Screaming for Avengers: Two Confessions

I have a confession to make.

I never read comic books as a kid.

The earliest I remember was picking up an issue of Star Brand for 35 cents in junior high, trying to get into it, and failing. I always liked the Hulk, but that was from the TV show. Same with the Superman movies, and the Batman TV show. I came into it second hand. I’ve enjoyed many comics and graphic novels since, from The Dark Knight Returns, to the first Marshal Law books, to Kurt Busiek’s excellent Astro City, which remains my favorite superhero series. And if you don’t like superheroes, his standalone “The Tarnished Angel” is a great noir story.

But as someone who didn’t grow up with comics, or love them wholeheartedly later, I have some unpopular opinions. I think Zak Snyder’s ending to Watchmen was an improvement. I like Ang Lee’s Hulk movie better than the Ed Norton one. I find the X-Men annoying, because the mutie as race minority allegory is patronizing and doesn’t make sense when mutants can zap you to dust by forgetting to wear their sunglasses. We have reason to fear them. But that’s an argument for another day, maybe when the Wolverine movie comes out.

I was not sold on Marvel’s lead-ups to the Avengers. Iron Man, I loved that movie. The rest were all flawed in some way. Captain America probably the least, but it needed more action and less montage. And he should have punched out Hitler. Thor was good fun, but there was a lot of running and silliness and the Devastator was a boring villain. The Incredible Hulk had its moments, but I doubt I’d watch it again.

I was worried about the Avengers when the opening and villain introduction were rather tepid. Nick Fury and SHIELD were not sufficiently bad-ass. That is rectified by the end of the movie, thank goodness. My review will be short and sweet. Every character shines in this one. Much has been said of the fantastic interplay of the heroes, and that is a great strength. But even alone, they are the best incarnation on-screen, even Stark as Iron Man. Let’s face it, they all have issues and spending time with any of these guys gets tiresome. It’s a testament to Robert Downey Jr.’s characterization that we don’t want Rhodey to drop a deuce in every one of Stark’s suits by the end of an Iron Man movie. And that’s fine, he should be a flawed man.

But in the Avengers, they can be more annoying than ever, because the doses are smaller. Cap can be an out of touch goody-good. Banner can be aloof, condescending and always have “You won’t like me when I’m angry” unspoken, on the tip of his tongue, a passive-aggressive bully. Thor’s elevated speech and godliness can be more than a joke. The best scene is likely when the gang is all arguing due to trickster god Loki’s manipulations, aboard SHIELD’s hovercraft air carrier. And that includes the Hulk going apeshit, which should be my favorite scene.

Well played, Whedon. That’s confession two. Despite being a Firefly fan, I’ve always been very critical of Joss Whedon’s writing. It’s very good, but there was always fan service, which rubs me the wrong way. I find it condescending, especially when superhero movies have been blockbusters for a decade. But I will humbly say this is his best script yet. I forgot he was attached to it until an hour in. He’s very subtle, he is respectful to the material, but makes it his own. And he has given us iconic characterizations of superhero icons that will be the measuring stick for many years to come; they all come into their own. He makes Black Widow much more than sexy kick-ass window dressing, and damn, he knows how to use effects. This is the first movie in years where the CG effects haven’t required me to forcibly suspend disbelief.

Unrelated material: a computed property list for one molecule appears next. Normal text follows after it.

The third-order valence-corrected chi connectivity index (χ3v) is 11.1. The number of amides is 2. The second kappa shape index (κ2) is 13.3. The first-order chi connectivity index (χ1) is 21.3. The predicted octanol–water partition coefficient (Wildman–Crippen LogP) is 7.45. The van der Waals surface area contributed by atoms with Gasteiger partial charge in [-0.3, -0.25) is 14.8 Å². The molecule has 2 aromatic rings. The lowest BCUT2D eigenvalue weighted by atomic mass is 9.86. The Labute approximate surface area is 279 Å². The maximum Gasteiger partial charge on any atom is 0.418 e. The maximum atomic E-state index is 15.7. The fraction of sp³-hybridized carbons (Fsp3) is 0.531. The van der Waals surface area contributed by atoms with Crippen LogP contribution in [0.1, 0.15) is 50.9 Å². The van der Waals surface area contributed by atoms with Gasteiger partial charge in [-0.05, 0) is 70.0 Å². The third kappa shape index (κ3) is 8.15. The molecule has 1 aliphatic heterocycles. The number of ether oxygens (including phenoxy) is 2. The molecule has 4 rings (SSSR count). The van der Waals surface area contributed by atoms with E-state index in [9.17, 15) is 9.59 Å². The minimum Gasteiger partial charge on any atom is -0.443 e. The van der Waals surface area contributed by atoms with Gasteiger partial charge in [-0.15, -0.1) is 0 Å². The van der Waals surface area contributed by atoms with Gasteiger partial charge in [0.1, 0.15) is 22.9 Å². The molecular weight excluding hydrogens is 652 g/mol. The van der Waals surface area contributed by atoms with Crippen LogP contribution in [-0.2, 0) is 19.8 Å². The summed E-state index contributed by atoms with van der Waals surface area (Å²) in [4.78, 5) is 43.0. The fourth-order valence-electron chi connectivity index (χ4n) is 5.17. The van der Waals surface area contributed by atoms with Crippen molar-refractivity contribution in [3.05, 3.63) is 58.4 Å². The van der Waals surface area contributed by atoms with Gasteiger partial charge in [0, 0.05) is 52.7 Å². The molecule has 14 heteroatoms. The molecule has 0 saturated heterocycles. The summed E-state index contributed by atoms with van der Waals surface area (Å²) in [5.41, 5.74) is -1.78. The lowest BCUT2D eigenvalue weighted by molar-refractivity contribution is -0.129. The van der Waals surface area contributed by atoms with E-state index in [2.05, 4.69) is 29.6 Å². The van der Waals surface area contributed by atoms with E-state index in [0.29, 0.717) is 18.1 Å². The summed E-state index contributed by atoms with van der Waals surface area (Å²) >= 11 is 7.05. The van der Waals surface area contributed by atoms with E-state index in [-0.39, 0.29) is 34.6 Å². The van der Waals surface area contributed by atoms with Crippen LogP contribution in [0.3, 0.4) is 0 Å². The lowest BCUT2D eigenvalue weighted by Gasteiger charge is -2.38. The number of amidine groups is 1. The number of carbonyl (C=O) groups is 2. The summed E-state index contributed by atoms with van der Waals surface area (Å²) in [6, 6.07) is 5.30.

And this is a comic book movie. It is not a movie with superheroes in it. The heroes clobber each other, change sides multiple times, begrudgingly become a team, just like they do in the comics. It’s like pro wrestling. They get a lot of things pitch perfect. The Hulk is played as terrifying to anyone who’s not a god or wearing armor. The bad guys, armored aliens, aren’t just ugly, violent and stupid, but they have a goofy menace to them like all good comic book cannon fodder does, laughing and shooting their laser guns right up until the Hulk pops their head like a grape. The dialogue is fantastic, and the back and forth banter in battle makes the long, repetitive slugfest remain exciting.

The film is full of nice touches, and I plan on watching it enough times to catch them all. Now if you don’t mind, I want to go get some shawarma.

© 2012 Thomas Pluck
I post on Twitter as TommySalami ~ My Facebook Page

5 thoughts on “Screaming for Avengers: Two Confessions

  1. Glad to hear it's a food flick. I was divided about seeing it. I'm not a big Whedon fan; I generally think he's probably the single most overrated thing in all of geekdom. But I like comics and Maria has a crush on Robert Downey Jr.And…Ang Lee's Hulk better than Norton's? Really?

  2. Not wanting to get too deep here but my wife and I went to see the Avengers last week and as the movie ended a good chunk of the people in the theater gave it a standing ovation. Yeah, it was a good movie with nice special effects, great one-liners, and the ever smoking Scarlett Johansson but I saw none of that as a reason to freak out.Like I said, I do not want to get deep but is the country so down in the dumps we feel better after a comic book flic?

  3. Whedon sometimes makes me squirm, but this is his best work. I think he has to direct his own dialogue, or have a director who gets it. I don't think he's quite a Tarantino, but his dialogue has a certain rhythm and tone that requires a good touch.

  4. My wife reads Entertainment Weekly and unless I greatly misheard her Ruffalo watched a bunch of the old Bill Bixby Hulk television series to get an idea on Banner.

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